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Proof of Stake...



>
> Either way, this is not equivalent to introducing trust into the system
> where it did not exist before. My claim about proof-of-stake not being
> trust any more than proof-of-work is stands.
>
> I was proposing using coin days destroyed as part of the "difficulty"
> computation, which would mean they actually DO have value, since you cannot
> use the same coin days more than once, and they would reduce the number of
> CPU cycles you need to burn in order to produce a block. The idea is to
> reduce the cost of mining in terms of pure CPU cycles by giving value to
> something that currently has no value: coin days. So you actually CAN do
> such math still.
>

No. Rewriting the blockchain gives back those coin days. I imagine it's
pretty hard to use many people's coin days for the same block, whereas a
nonce to a block is very easy to communicate.


> This is not a pure proof-of-stake system, though. I am as skeptical of
> pure proof of stake as you are.
>

Why? If it works it works and if it doesn't it doesn't. A mix between the
two is an extremely political and complicating choice.



>
>
>>  I'm more strongly in favor of using citizen's ID's as provided by
>> governments for the purpose of voting on blocks than in proof of stake.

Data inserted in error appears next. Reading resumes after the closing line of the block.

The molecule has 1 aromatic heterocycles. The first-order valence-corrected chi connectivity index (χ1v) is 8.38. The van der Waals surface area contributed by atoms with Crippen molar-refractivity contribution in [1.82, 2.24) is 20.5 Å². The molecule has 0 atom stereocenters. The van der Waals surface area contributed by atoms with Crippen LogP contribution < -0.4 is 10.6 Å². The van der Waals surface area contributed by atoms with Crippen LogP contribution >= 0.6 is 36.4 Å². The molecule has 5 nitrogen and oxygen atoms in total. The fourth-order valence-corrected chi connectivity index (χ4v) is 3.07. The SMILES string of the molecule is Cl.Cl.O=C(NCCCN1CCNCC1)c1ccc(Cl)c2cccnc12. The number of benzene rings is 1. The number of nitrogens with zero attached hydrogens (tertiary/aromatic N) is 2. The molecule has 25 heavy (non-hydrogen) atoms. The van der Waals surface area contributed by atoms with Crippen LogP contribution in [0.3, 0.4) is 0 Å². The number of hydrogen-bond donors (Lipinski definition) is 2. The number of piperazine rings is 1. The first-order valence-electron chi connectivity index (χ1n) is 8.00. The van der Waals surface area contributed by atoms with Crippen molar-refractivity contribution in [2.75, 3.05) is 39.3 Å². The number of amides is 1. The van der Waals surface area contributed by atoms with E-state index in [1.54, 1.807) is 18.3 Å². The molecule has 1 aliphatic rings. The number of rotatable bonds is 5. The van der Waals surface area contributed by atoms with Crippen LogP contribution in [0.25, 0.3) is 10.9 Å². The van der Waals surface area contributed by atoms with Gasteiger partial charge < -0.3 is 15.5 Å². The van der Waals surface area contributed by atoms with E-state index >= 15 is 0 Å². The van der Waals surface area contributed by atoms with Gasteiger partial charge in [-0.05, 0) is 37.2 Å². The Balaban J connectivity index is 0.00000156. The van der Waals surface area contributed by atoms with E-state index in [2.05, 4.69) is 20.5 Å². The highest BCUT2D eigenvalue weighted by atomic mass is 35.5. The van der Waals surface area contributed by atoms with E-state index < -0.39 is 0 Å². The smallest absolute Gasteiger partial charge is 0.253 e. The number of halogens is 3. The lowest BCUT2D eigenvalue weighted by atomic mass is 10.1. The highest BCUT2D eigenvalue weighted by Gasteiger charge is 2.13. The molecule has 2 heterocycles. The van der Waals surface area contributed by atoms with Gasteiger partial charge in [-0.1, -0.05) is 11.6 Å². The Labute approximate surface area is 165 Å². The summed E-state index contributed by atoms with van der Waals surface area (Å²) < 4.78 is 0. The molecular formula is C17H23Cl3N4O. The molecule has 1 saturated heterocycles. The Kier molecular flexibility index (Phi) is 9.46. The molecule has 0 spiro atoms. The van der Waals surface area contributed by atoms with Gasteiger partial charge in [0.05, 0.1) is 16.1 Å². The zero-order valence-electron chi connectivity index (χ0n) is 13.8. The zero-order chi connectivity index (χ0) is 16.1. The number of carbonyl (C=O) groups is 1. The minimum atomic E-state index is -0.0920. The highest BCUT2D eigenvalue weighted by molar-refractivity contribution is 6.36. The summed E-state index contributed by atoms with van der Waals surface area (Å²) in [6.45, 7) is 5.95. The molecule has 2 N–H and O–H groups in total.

>>
>
> Not knowing you, this doesn't tell me much, since the same could be said
> of the most statist friend I actually tolerate, the one who thinks Bitcoin
> should die in a fire. I'm guessing that this means "not in favor of it at
> all."
>

I'm stuck with a democracy problem. Is Plutocracy better? Is Democracy
better? Is any Obliarchy better?

I tend to think that the people are incapable of making the best choice.
Things turn into a trust/populism issue as the people thinks emotionally.
Additionally it just often lacks the domain specific knowledge for a good
choice.

Thus a form of obliarchy should be better. The selection criteria is the
real problem. Elections typically reintroduce the previous problems.

A higher level of education is a start as it correlates with domain
specific knowledge. It correlates too weakly for my taste. And it lacks
testing for critical thinking and similar skills, although they also
correlate. This also puts a pressure on determining the level of education
that isn't in the best interest of academics.

Simple intelligence testing would be preferable. But it is as of yet
impossible to accurately determine intelligence.

Wealthy is a selector that would work if it were not for a distorted
political situation and different levels of economic engagement present
even amongst the most capable human beings.


Ultimately the obliarchs can be trusted to make choices best for them, and
not the rest, in the ideal situation. Thus I feel it is not adequate.


In the end however the social/political/economical power wins anyway. Might
as well hardcode it. Even with all choices made up front a system will only
thrive with the support of people. People can be convinced and coerced with